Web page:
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Meditation Center Virtual Lecture Focuses on “Altered States of Consciousness”

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By Frank Simons

This week, the Meditation Center presents “Altered States of Consciousness,” Part 9 of its series of virtual lectures via the 24-part Great Courses series, Mind-Body Philosophy.

This lecture will look at altered states of consciousness from two directions: what can the brain tell us about altered states? And what can altered states tell us about the brain?

The lecture begins with dreams and moves on to hallucinations before examining altered states caused by drugs. Finally, we look at near-death and out-of-body experiences. As we will see, altered states offer a wealth of information about the brain.

There is no consensus on the purpose of dreams. One view is that we rehearse events from the day¾action repertoires, either alone or in bizarre combinations. Another view is that dreams may flood circuits at random in order to wash away unneeded connections acquired during the day. Dreaming is for forgetting, not remembering. Yet another view is that dreams have no purpose; they came to be evolved mechanisms for things that really do matter—sleep and waking consciousness. Meanwhile, Freud thought dreams were wish fulfillments and Jung made a list of dream archetypes with standard meanings. Both theories have been debunked. Another tempting theory is that during REM sleep, neural patterns are stimulated at random by impulses from the brain stem and the higher brain faculties then attempt to construct a narrative.

Hallucinations, defined as a sensation of something that isn’t there, can be of vision, hearing, smell, taste, or touch. Auditory ones are the most common. Two basic mechanisms have been proposed as causes: a person’s sense of reality has slipped and the sounds. are entirely internal, misinterpreted as coming from the outside. Another theory asks why we don’t experience the internal sensations all the time. We do, but they are usually swamped by input from the outside. If the second theory is true, hallucinations should occur when input from the outside is cut. Indeed, the most reliable ways to produce hallucinations is by sensory deprivation. Some hallucinations are considered normal. Others, like hearing voices, may occur as a symptom of mental illness. Altered perceptual states are first and foremost the territory of hallucinogenics; psilocybin from mushrooms, mescaline from peyote, and LSD.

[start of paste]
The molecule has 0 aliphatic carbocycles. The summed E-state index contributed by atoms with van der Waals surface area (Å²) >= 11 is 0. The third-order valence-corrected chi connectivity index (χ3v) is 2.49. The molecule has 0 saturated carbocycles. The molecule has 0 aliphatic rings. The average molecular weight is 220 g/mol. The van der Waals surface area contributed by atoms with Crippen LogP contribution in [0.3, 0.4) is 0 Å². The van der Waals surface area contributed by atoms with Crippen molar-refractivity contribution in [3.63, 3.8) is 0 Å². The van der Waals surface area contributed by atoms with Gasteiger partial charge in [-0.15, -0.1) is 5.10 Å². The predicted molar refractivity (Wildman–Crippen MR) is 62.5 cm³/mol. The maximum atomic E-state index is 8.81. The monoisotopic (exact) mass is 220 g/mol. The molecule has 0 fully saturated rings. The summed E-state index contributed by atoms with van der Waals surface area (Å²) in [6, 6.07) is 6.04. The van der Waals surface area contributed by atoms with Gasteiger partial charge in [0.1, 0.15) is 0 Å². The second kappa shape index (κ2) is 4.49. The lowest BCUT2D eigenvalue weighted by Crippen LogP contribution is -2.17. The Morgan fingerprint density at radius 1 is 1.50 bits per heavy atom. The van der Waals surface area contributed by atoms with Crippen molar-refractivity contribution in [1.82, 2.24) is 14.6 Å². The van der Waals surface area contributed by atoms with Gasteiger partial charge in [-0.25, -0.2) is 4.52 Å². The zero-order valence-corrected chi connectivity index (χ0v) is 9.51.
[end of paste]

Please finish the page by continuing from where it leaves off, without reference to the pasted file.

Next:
Distinguished Professor of Philosophy at the State University of New York at Stony Brook Patrick Grim has provided his students with invaluable insights into issues of philosophy, artificial intelligence, theoretical biology and other fields. Professor Grim was awarded the university’s Presidential and Chancellor’s awards for teaching excellence and was elected to the Academy of Teachers and Scholars. There will be an opportunity for discussion following the video. Presentations of the Center are offered without charge. Donations are gratefully accepted.


Video Presentation

Mind-Body Philosophy: Part 9 “Altered States of Consciousness”

Thu, Mar 8, 5:30pm

Meditation Center

Callejón Blanco 4

Free, donations accepted




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